Practically every business who manages corporate liable mobile devices can point to an instance of mobile device usage gone bad. Typically, it isn’t because the employee was irresponsible or negligent, but caused by unclear company policies matched by the lack of visibility to their device usage. The stories are numerous. How about the user who didn’t understand mobile billing rates change at our national border? Downloading movies in another country can quickly turn into thousands of dollars in overage charges. Or, the individual who thought a free account for a satellite radio channel also included its data usage for their smartphone? What about the new controller of a company who thought because the device was paid for in full by the company it therefore must have come with unlimited voice, data and text usage plans? Needless to say, it doesn’t look good if you’re the financial enforcer of an enterprise and at the top of the list of mobile abusers.
Setting, monitoring and enforcing standards and policies for any corporate function can prove difficult but tend to be more challenging in the mobile arena. As with any discipline, when a user understands service cost implications, the user will typically adapt his or her behavior to fit within acceptable cost guidelines. Specific to corporate liable devices, the users rarely, if ever, see their costs. Without a well enumerated policy employees are unlikely to understand the impact of a wide variety of usage behaviors. There are three practical actions that can significantly improve challenges to this dilemma.
Creating A Mobile Device Policy – company culture plays a pivotal role around the range of detail in a mobile device policy. An effective approach should include four general components. First, be clear the employee understands the reason they have been assigned the wireless device. By establishing a set of qualifying criteria, the individual receiving a mobile device will understand the privilege of receiving a mobile device and that it comes with responsibilities, hopefully minimizing future misunderstandings.
Second, since the acquisition charge and ongoing monthly service fee for today’s mobile devices is so vast, establish classes of mobile devices (i.e. phones, smartphones, data cards, tablets) with an accompanying job description noting which employees are eligible for which type of device. Since it is no longer sufficient to lump devices in a single category, best practice requires stringent approval protocols for high end devices like tablets and smartphones versus lower end data cards creating different management approval stops along the way.
Third, be clear about device usage boundaries. With the current shift from voice minute-centric to data-centric billing, setting clear guidelines for business and non-business usage for all areas of usage is essential. Lack of understanding in usage areas can create expectation gaps that can be hard to close. In addition, set an expectation of usage monitoring ensuring the employee understands their usage behavior will be reviewed against company policy.
Finally, while leniency may be appropriate for first time offenders it’s important to establish consequences for those who consistently violate policy. An effective way to change behavior is through a process of reimbursement for personal usage charges considered beyond policy limits.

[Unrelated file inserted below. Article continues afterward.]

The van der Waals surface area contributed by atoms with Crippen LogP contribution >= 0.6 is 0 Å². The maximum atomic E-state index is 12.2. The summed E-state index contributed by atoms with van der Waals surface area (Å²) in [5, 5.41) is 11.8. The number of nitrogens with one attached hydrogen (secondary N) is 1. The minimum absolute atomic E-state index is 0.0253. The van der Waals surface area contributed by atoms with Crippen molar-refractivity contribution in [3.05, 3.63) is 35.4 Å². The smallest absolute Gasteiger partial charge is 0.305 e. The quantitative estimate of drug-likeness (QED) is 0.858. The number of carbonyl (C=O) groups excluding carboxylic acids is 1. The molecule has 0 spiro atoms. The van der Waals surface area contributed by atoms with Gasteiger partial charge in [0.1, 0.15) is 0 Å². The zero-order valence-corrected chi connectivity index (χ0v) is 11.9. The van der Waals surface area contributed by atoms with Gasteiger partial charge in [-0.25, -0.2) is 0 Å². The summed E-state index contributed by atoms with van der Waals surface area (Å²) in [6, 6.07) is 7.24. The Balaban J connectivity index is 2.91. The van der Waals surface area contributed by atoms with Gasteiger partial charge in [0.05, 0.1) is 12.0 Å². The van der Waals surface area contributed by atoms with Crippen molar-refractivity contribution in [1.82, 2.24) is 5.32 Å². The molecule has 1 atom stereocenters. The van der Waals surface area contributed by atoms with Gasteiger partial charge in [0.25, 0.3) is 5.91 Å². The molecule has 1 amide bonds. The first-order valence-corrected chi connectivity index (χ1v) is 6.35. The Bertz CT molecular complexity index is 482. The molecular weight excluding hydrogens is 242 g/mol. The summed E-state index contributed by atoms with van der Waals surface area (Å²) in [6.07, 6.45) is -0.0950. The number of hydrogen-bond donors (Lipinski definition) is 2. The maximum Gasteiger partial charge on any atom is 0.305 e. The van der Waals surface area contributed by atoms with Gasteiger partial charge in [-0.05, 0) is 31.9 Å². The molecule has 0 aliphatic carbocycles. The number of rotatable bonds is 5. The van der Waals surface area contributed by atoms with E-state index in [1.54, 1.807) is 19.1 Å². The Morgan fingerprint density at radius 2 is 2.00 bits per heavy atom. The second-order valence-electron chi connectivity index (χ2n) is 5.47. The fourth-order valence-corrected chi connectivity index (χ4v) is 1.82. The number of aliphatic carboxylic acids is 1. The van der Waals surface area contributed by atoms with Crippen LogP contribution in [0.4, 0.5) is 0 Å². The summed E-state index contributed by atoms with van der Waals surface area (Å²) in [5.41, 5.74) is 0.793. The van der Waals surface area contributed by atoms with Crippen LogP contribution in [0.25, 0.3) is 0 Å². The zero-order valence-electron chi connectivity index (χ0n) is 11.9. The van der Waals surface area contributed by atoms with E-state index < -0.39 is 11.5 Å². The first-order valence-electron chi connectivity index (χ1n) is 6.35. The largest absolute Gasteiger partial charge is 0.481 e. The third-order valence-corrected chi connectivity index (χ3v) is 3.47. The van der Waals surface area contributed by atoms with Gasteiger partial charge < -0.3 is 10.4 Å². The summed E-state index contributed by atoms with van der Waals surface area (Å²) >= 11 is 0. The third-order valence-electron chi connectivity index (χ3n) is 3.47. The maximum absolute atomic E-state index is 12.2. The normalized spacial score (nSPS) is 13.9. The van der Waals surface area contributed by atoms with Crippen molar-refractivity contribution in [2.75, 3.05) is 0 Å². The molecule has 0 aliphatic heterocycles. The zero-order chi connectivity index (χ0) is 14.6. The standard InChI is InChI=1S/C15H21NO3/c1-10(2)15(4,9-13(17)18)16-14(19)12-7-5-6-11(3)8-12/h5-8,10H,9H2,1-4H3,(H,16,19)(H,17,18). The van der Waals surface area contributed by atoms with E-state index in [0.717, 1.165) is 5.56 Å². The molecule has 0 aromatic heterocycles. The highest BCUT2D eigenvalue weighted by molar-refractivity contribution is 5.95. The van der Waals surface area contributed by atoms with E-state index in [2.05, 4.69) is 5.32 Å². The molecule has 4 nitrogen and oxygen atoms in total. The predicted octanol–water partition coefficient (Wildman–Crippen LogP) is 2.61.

Employee Understanding and Acceptance – establishing a policy and having it readily available becomes even more effective when the employee is required to agree and accept the terms prior to receiving their corporate-liable mobile device. This acceptance can come via hardcopy signature, however, a more efficient path would be to electronically record acceptance via an online provisioning workflow process in the form of a checkbox. Because the vast majority of policy violations occur unintentionally, an approach requiring employee acceptance is key to instilling individual responsibility which will substantially influence compliance success.
Without oversight, a company policy can be hollow and irrelevant. If your monitoring approach stems from a paper bill, you will be left with an arduous process of randomly choosing users to sample. A more effective solution would be through the automated capabilities of a Mobility Management tool. A solution such as MobilSentry™ is enhanced with automated alerting tools for usage violations. Regardless of the method, best practice suggests you conduct an annual review of usage and provide feedback to the employee. When employees sense an absence of oversight, it can result in a lower level of attention to policy guidelines.
Regularly Reviewing the Policy – one thing that can always be said about mobility is it does not stay the same. There is a consistent stream of change requiring periodic review against reasonable device use expectations. An example is the hotspot feature on smartphones which had a big impact on companies. For some, it replaced the need for those individuals who travel frequently to have a second billing device for ready internet access. Enterprises used this cost saving opportunity to rewrite their policies on data card usage.
We have seen companies who have implemented, monitored and enforced well-conceived mobility policy reduce their monthly spend by two to five percent. This has brought a positive change to their mobility culture and reduced their wireless expenses which in most cases exceeds the cost of a Mobility Management solution. If you don’t yet have a Mobility Policy, you should make plans to create one. The effort will bring clarity, control and cost savings to your mobile device environment.